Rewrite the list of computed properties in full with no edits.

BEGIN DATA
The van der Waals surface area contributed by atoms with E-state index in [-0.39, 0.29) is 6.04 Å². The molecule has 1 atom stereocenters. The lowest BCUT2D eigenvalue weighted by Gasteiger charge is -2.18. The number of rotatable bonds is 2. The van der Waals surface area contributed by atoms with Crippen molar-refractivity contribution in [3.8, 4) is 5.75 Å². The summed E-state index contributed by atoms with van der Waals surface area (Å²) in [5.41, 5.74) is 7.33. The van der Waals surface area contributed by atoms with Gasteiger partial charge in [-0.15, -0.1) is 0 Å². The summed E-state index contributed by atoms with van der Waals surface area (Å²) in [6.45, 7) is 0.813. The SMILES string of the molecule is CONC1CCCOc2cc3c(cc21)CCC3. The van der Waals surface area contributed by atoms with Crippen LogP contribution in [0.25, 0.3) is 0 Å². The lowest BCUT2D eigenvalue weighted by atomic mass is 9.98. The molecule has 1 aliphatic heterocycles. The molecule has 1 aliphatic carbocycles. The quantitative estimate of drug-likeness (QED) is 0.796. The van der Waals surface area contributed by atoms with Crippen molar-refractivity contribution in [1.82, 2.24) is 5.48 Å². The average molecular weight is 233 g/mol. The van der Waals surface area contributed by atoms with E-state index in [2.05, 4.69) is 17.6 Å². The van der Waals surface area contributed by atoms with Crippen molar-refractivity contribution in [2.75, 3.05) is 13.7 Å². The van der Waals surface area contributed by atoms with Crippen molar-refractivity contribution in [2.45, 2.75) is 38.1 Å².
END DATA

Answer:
The van der Waals surface area contributed by atoms with E-state index in [-0.39, 0.29) is 6.04 Å². The molecule has 1 atom stereocenters. The lowest BCUT2D eigenvalue weighted by Gasteiger charge is -2.18. The number of rotatable bonds is 2. The van der Waals surface area contributed by atoms with Crippen molar-refractivity contribution in [3.8, 4) is 5.75 Å². The summed E-state index contributed by atoms with van der Waals surface area (Å²) in [5.41, 5.74) is 7.33. The van der Waals surface area contributed by atoms with Gasteiger partial charge in [-0.15, -0.1) is 0 Å². The summed E-state index contributed by atoms with van der Waals surface area (Å²) in [6.45, 7) is 0.813. The SMILES string of the molecule is CONC1CCCOc2cc3c(cc21)CCC3. The van der Waals surface area contributed by atoms with Crippen LogP contribution in [0.25, 0.3) is 0 Å². The lowest BCUT2D eigenvalue weighted by atomic mass is 9.98. The molecule has 1 aliphatic heterocycles. The molecule has 1 aliphatic carbocycles. The quantitative estimate of drug-likeness (QED) is 0.796. The van der Waals surface area contributed by atoms with Crippen molar-refractivity contribution in [1.82, 2.24) is 5.48 Å². The average molecular weight is 233 g/mol. The van der Waals surface area contributed by atoms with E-state index in [2.05, 4.69) is 17.6 Å². The van der Waals surface area contributed by atoms with Crippen molar-refractivity contribution in [2.75, 3.05) is 13.7 Å². The van der Waals surface area contributed by atoms with Crippen molar-refractivity contribution in [2.45, 2.75) is 38.1 Å².